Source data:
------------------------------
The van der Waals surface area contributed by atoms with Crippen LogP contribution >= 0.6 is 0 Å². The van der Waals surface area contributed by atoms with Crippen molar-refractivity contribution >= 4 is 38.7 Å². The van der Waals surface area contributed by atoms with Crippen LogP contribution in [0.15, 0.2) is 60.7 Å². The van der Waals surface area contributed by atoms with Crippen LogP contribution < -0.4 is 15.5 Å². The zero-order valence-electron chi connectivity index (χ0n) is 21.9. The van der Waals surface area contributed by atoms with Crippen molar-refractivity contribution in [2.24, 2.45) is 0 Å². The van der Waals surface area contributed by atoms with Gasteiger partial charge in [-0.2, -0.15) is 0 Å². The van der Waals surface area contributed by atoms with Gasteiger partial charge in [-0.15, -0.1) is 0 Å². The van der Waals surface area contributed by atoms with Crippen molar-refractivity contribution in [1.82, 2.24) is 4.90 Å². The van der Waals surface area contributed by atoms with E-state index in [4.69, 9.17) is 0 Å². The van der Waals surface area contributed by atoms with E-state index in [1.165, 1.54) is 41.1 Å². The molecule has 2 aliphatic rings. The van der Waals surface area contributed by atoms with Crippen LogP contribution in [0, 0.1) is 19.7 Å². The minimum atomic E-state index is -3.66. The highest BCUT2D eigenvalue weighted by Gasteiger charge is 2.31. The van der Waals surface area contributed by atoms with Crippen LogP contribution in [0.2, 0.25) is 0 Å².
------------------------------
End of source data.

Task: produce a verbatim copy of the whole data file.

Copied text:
The van der Waals surface area contributed by atoms with Crippen LogP contribution >= 0.6 is 0 Å². The van der Waals surface area contributed by atoms with Crippen molar-refractivity contribution >= 4 is 38.7 Å². The van der Waals surface area contributed by atoms with Crippen LogP contribution in [0.15, 0.2) is 60.7 Å². The van der Waals surface area contributed by atoms with Crippen LogP contribution < -0.4 is 15.5 Å². The zero-order valence-electron chi connectivity index (χ0n) is 21.9. The van der Waals surface area contributed by atoms with Crippen molar-refractivity contribution in [2.24, 2.45) is 0 Å². The van der Waals surface area contributed by atoms with Gasteiger partial charge in [-0.2, -0.15) is 0 Å². The van der Waals surface area contributed by atoms with Gasteiger partial charge in [-0.15, -0.1) is 0 Å². The van der Waals surface area contributed by atoms with Crippen molar-refractivity contribution in [1.82, 2.24) is 4.90 Å². The van der Waals surface area contributed by atoms with E-state index in [4.69, 9.17) is 0 Å². The van der Waals surface area contributed by atoms with E-state index in [1.165, 1.54) is 41.1 Å². The molecule has 2 aliphatic rings. The van der Waals surface area contributed by atoms with Crippen LogP contribution in [0, 0.1) is 19.7 Å². The minimum atomic E-state index is -3.66. The highest BCUT2D eigenvalue weighted by Gasteiger charge is 2.31. The van der Waals surface area contributed by atoms with Crippen LogP contribution in [0.2, 0.25) is 0 Å².